Totally. We’d be suspicious if they treated it as a goof. And rightly so. As Egert suggested with his link to the Independent article and references.. at the heart of the movie is a real idea that deserved to be treated logically and seriously – and they did – but they also did it entertainingly.

  10. MikeR says:

    “And when it gets serious, or romantic – they’ve earned our trust.”

    Most high-concept movies lazily rely on the concept and never attempt to really DO something with it. The characters are just standard cardboard cutouts. Groundhog Day is a great movie because it’s so smooth and seamless – there’s never even a suggestion of any clanking machinery. It’s not an easy thing even for very talented people to pull off, but it happened here. The movie lays extensive groundwork to provide us with a believable character, who then responds to the improbable situation in a completely believable way. It is difficult to imagine anyone else who could have done what Murray does in that role. The guy is just a brilliant actor.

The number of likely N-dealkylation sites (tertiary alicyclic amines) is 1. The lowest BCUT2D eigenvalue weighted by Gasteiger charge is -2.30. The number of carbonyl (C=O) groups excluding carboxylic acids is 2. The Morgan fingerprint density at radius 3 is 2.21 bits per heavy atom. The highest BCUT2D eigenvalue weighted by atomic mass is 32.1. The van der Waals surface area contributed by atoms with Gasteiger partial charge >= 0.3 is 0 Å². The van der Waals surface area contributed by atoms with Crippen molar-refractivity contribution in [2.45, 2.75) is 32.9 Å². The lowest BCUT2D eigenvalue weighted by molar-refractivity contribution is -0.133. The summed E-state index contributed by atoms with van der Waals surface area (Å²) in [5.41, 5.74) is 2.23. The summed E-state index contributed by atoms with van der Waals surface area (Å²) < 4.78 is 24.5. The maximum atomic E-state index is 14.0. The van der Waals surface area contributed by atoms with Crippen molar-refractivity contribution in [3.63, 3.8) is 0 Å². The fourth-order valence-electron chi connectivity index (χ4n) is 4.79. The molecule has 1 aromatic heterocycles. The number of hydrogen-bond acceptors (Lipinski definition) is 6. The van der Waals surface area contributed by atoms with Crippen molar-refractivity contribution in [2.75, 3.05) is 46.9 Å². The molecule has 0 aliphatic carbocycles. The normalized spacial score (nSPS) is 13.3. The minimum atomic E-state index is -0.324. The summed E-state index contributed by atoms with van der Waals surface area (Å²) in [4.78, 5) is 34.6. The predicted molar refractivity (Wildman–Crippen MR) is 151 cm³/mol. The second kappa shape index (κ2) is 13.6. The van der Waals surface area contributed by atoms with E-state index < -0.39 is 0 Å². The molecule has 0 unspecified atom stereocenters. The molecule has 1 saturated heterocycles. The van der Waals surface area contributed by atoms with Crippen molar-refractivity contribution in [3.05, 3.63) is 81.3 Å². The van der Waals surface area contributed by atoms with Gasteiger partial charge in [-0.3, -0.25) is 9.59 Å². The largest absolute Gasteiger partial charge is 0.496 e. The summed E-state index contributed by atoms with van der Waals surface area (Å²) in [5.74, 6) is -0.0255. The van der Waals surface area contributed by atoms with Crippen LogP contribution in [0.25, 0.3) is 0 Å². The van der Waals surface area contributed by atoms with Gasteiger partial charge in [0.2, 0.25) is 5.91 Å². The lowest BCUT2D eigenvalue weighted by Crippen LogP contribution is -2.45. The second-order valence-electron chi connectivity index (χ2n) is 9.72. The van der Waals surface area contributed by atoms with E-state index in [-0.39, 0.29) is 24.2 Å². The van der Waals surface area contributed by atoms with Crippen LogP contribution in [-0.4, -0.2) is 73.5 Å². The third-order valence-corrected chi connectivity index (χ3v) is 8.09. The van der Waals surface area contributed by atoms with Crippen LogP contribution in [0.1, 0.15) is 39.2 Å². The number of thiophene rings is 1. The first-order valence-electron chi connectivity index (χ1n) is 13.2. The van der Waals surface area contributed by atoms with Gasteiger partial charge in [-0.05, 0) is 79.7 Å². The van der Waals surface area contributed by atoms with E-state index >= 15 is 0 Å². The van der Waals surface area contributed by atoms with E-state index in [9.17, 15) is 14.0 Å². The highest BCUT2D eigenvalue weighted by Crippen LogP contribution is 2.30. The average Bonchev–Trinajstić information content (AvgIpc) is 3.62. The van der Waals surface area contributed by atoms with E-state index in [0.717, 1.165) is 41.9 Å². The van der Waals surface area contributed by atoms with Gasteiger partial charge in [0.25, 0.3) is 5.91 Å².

I’ve loved Groundhog Day ever since I first saw it in the theater on its initial run, but it’s been a long time since my last viewing. I think it’s one I need to own…

  11. red says:


    me too. I can’t believe I don’t own it, actually, considering my feelings for it.

  12. Big Dan says:

    I also count myself among those who own “Groundhog Day” and watch it at least every couple months.

    It’s also important to catch Murray in any Pro-Am golf events he plays in. It’s the same guy as on the screen and in interviews. He’s just who he is, all the time.

  13. Dave J says:

    Happy Groundhog Day! God, I do love that movie.